Giving hope to the inner city: Gala fund-raiser to help Rose Town on February 12
Trudy Simpson, Gleaner Writer
Their Royal Highnesses The Prince of Wales and The Duchess of Cornwall are accompanied by Morin Seymour (right), executive director of the Kingston Restoration Company, and scores of residents as they tour the inner-city community of Rose Town in 2008 as part of their official visit to the island. - file
For years, Rose Town in west Kingston suffered, with patchy houses, dirty streets, gang warfare, poverty and illiteracy that blighted the talent and potential of many residents.
Now, the inner-city community is getting a makeover, from the ground up, initiated in 2000 by the Prince of Wales Foundation for the Built Environment.
The project is also getting help from caring locals such as the Rose Town Benevolent Society, the Jamaican and United States governments, and private sector organisations such as the University of Technology (UTech) and American Friends of Jamaica.
To help fund activities, a fund-raising gala dinner will be held at tourist attraction Rose Hall Great House in Montego Bay, on Friday, February 12.
Attendees will also be invited to a private showing of a play, at the Fairfield Theatre, dubbed 'White Witch', based on a Rose Hall legend.
"We're hoping to raise US$100,000," said Michele Rollins, chair of Rollins Jamaica, which owns the Rose Hall Great House.
Donors are being asked to pay US$500 per person to attend the fund-raising event.
Interested persons should make cheques payable to The Prince of Wales Foundation or contact the Rose Hall office.
The funds are to help a growing craft initiative and build a partnership between Rose Hall in Montego Bay and Rose Town in Kingston, Rollins said.
The craft partnership involves carvers from the Rose Hall area and Success Craft Village working with potters in Rose Town and is part of a larger regeneration of Rose Town.
"Rose Town is a beautiful name. We want to make it a beautiful community," said retired US ambassador to Jamaica, Brenda Johnson, a lead liaison person on the Rose Town regeneration project. Johnson is continuing to raise money for the new Rose Town Foundation.
The overall aim, said Rollins and Johnson, is to ensure that Rose Town not only gets decent housing and education for residents, but that the community becomes sustainable, meaning that residents get opportunities to learn trades or set up businesses, earn money and keep it.
"Of everything that we sell for these artists on the north coast, we will give 75 per cent to the artist and 25 per cent goes back into the foundation to keep paying these mentors to come back and teach. It's a wonderful idea that translates into income," said Rollins, who collaborated with Johnson to raise the first US$1 million for the Rose Town project.
The craft from the joint project will be sold on Jamaica's north coast.
"What they want and I want is to have something that is distinctly Jamaican. We need to brand our craft products. It's not enough to have reggae music, Bob Marley, jerk seasoning (and) sports. I think it's time for crafts because we have some very talented artisans," said Rollins.
making a difference
Johnson said changes already made under the US$4 million project, such as building some homes, are making a big difference to many Rose Town residents.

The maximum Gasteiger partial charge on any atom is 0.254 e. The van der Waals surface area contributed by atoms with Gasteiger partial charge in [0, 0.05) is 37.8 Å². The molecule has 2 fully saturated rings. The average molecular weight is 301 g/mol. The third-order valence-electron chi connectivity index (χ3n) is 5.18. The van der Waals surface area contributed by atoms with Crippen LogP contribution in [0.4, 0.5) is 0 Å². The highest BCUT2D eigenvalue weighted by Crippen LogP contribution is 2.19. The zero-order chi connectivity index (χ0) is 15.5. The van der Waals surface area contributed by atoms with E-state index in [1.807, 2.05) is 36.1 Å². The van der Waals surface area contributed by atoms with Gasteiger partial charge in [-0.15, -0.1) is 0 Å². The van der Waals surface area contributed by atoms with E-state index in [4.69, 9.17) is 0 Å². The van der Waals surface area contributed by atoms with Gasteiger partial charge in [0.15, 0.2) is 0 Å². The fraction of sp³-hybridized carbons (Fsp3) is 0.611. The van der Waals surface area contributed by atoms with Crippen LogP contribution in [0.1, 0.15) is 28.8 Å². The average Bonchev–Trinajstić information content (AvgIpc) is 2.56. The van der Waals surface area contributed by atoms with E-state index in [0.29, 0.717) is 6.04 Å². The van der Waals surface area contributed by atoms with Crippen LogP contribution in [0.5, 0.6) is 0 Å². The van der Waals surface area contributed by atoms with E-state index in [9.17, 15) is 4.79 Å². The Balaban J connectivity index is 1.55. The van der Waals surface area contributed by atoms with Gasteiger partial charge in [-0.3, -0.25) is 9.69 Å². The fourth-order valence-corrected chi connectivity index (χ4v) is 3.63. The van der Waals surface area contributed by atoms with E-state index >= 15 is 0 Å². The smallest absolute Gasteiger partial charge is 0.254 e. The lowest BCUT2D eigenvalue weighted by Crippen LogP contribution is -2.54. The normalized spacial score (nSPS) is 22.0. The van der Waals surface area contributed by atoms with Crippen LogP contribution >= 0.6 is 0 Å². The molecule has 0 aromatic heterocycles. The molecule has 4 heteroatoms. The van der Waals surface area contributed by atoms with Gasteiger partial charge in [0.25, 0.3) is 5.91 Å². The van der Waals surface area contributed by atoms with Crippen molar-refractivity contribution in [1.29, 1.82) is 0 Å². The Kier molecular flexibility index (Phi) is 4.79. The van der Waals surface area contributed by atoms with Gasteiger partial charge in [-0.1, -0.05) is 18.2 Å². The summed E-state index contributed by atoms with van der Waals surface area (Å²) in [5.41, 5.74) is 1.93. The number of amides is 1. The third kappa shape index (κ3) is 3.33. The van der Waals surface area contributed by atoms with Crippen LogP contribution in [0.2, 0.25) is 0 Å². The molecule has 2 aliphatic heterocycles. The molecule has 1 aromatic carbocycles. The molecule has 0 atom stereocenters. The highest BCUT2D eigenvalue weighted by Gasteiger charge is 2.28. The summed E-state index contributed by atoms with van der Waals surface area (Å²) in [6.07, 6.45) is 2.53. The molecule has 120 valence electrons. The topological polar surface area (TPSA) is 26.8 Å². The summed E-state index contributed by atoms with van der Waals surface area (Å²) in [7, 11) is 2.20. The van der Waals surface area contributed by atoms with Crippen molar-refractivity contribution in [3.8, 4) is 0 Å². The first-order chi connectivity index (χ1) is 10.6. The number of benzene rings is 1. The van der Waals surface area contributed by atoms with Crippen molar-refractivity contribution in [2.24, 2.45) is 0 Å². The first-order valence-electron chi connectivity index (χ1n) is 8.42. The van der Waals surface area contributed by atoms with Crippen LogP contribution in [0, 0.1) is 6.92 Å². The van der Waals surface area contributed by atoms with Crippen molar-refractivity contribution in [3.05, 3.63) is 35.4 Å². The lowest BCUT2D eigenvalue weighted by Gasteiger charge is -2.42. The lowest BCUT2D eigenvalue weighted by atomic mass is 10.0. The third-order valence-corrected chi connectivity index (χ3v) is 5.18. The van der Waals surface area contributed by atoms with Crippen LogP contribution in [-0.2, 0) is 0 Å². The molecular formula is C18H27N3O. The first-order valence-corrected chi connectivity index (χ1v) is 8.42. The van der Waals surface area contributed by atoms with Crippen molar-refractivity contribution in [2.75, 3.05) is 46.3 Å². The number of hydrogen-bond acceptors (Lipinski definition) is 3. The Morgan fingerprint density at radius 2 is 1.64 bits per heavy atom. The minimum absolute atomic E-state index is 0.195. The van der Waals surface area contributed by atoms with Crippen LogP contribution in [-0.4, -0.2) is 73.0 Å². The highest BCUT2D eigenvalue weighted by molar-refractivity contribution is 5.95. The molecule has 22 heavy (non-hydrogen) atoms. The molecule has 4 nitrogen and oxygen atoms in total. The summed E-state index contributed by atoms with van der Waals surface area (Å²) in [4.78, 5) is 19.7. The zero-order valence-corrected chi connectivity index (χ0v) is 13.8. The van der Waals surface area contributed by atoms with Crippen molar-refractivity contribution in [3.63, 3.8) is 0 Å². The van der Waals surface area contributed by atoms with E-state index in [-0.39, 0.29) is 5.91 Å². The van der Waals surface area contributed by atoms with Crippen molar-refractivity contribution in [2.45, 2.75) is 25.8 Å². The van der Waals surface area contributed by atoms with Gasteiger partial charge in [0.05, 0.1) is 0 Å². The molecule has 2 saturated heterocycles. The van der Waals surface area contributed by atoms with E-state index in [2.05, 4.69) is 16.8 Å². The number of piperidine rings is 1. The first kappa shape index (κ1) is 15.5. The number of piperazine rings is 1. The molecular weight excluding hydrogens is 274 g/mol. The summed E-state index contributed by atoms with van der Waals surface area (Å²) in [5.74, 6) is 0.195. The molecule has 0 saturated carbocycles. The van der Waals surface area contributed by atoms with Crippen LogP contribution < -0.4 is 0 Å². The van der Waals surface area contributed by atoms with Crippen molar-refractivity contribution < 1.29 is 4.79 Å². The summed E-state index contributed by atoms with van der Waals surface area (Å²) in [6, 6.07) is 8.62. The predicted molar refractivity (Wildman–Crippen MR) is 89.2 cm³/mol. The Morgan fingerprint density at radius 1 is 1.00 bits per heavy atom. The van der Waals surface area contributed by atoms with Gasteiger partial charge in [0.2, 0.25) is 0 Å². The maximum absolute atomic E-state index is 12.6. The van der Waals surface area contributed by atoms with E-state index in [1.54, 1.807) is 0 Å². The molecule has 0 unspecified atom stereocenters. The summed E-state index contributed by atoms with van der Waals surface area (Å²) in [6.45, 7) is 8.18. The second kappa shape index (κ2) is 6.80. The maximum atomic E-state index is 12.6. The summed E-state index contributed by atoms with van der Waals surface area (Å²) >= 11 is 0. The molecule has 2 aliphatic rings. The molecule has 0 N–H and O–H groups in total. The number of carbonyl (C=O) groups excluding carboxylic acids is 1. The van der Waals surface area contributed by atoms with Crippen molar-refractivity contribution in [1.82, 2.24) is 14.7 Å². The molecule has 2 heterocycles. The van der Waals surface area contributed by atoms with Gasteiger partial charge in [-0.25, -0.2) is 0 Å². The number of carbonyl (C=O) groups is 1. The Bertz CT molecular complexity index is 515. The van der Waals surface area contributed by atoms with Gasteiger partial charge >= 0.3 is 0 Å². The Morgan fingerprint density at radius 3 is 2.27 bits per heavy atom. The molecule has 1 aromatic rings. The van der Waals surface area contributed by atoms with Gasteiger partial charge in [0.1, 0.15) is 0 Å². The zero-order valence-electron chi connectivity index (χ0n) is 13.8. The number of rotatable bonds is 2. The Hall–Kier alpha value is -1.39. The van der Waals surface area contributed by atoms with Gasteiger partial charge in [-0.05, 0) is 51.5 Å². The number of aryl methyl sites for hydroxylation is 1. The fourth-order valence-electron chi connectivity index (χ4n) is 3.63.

"When the people in the community learn how to build or electrical, plumbing and carpentry (skills), they are on their way to having a profession ... . And when you combine that with resources like (UTech's) Faculty of the Built Environment and the professionals that are coming in from the Prince of Wales Foundation and with the funding that we can do, you really have a recipe for success," Rollins added.
Dr Carol Archer, dean of the UTech's Faculty of the Built Environment, agreed. She said the regeneration had also boosted areas such as literacy skills, conflict resolution, parent training and even provided a library, homework and computer centres.
"It is not just providing housing, (but also) the social support that is necessary for a community that has been disenfranchised for so many years. You provide the skills training and you are connecting them to a wider global market. You can see this being sustained for a long time."
Dr Archer said the regeneration had also resulted in increasing community spirit and crime reduction. "Using local help and partnership are critical when we talk about sustainable community development," Dr Archer said.
"Transformation happens gradually. For this community, when we are talking about a five or 10 per cent reduction in crime, it's a major accomplishment. When we are talking about transformation, we are talking about a young adult male being able to say (as an artisan) 'I am signing a contract to sell 50 pots;' saving a young teenager from going to a don to get support and from having a child when she is 13. It's going to the library at 3 p.m. on a Wednesday afternoon and seeing 10 children sitting there reading. That's serious transformation," she asserted.
But Rollins, Johnson and Archer, who were in London to attend Prince Charles' conference for the Built Environment, emphasise that the work and the fund-raising for regeneration are ongoing, so donations and volunteers are always welcome.
"It does not have to be in thousands of dollars. We are grateful for any amount," Johnson said. "Our aim is to take the projects and events that we have started and build on them. The project of Rose Town is a lifetime project. We want the community of Jamaica to realise that this project is ongoing and vital, not just to the sustainability of Rose Town, but for all projects aimed at building a better Jamaica."
Johnson added: "It will, hopefully, end up being a showcase environment that will be an example of what can be done in other impoverished areas, for example, in Haiti."